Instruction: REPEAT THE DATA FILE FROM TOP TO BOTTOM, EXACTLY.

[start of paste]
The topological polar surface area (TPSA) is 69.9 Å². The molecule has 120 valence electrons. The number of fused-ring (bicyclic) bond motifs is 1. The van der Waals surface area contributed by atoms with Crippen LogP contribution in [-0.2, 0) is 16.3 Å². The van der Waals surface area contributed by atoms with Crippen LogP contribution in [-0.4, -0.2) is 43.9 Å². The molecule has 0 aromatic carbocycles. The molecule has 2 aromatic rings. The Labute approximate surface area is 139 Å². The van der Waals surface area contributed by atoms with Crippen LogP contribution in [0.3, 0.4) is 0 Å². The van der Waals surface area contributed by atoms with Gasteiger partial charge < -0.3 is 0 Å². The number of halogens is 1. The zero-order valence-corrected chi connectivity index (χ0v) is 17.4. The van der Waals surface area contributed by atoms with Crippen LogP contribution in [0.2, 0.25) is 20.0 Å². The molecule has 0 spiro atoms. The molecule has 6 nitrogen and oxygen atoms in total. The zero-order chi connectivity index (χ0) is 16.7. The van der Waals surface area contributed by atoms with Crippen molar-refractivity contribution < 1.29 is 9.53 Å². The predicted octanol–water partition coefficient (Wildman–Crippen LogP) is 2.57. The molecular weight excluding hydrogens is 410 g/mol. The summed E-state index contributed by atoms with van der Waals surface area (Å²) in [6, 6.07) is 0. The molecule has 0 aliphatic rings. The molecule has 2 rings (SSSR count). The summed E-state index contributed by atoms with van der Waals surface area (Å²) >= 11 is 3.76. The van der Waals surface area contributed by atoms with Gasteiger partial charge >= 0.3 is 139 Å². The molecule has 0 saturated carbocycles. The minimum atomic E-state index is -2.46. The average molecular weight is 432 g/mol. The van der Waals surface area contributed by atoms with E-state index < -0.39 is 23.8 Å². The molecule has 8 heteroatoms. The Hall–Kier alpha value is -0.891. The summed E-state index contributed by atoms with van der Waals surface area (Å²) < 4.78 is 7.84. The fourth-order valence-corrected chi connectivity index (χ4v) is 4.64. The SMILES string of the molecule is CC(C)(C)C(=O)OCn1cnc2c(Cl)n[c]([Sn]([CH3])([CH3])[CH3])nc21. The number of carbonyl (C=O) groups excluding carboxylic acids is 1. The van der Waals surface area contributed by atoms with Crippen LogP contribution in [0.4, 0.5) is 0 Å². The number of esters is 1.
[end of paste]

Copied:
The topological polar surface area (TPSA) is 69.9 Å². The molecule has 120 valence electrons. The number of fused-ring (bicyclic) bond motifs is 1. The van der Waals surface area contributed by atoms with Crippen LogP contribution in [-0.2, 0) is 16.3 Å². The van der Waals surface area contributed by atoms with Crippen LogP contribution in [-0.4, -0.2) is 43.9 Å². The molecule has 0 aromatic carbocycles. The molecule has 2 aromatic rings. The Labute approximate surface area is 139 Å². The van der Waals surface area contributed by atoms with Crippen LogP contribution in [0.3, 0.4) is 0 Å². The van der Waals surface area contributed by atoms with Gasteiger partial charge < -0.3 is 0 Å². The number of halogens is 1. The zero-order valence-corrected chi connectivity index (χ0v) is 17.4. The van der Waals surface area contributed by atoms with Crippen LogP contribution in [0.2, 0.25) is 20.0 Å². The molecule has 0 spiro atoms. The molecule has 6 nitrogen and oxygen atoms in total. The zero-order chi connectivity index (χ0) is 16.7. The van der Waals surface area contributed by atoms with Crippen molar-refractivity contribution < 1.29 is 9.53 Å². The predicted octanol–water partition coefficient (Wildman–Crippen LogP) is 2.57. The molecular weight excluding hydrogens is 410 g/mol. The summed E-state index contributed by atoms with van der Waals surface area (Å²) in [6, 6.07) is 0. The molecule has 0 aliphatic rings. The molecule has 2 rings (SSSR count). The summed E-state index contributed by atoms with van der Waals surface area (Å²) >= 11 is 3.76. The van der Waals surface area contributed by atoms with Gasteiger partial charge >= 0.3 is 139 Å². The molecule has 0 saturated carbocycles. The minimum atomic E-state index is -2.46. The average molecular weight is 432 g/mol. The van der Waals surface area contributed by atoms with E-state index < -0.39 is 23.8 Å². The molecule has 8 heteroatoms. The Hall–Kier alpha value is -0.891. The summed E-state index contributed by atoms with van der Waals surface area (Å²) < 4.78 is 7.84. The fourth-order valence-corrected chi connectivity index (χ4v) is 4.64. The SMILES string of the molecule is CC(C)(C)C(=O)OCn1cnc2c(Cl)n[c]([Sn]([CH3])([CH3])[CH3])nc21. The number of carbonyl (C=O) groups excluding carboxylic acids is 1. The van der Waals surface area contributed by atoms with Crippen LogP contribution in [0.4, 0.5) is 0 Å². The number of esters is 1.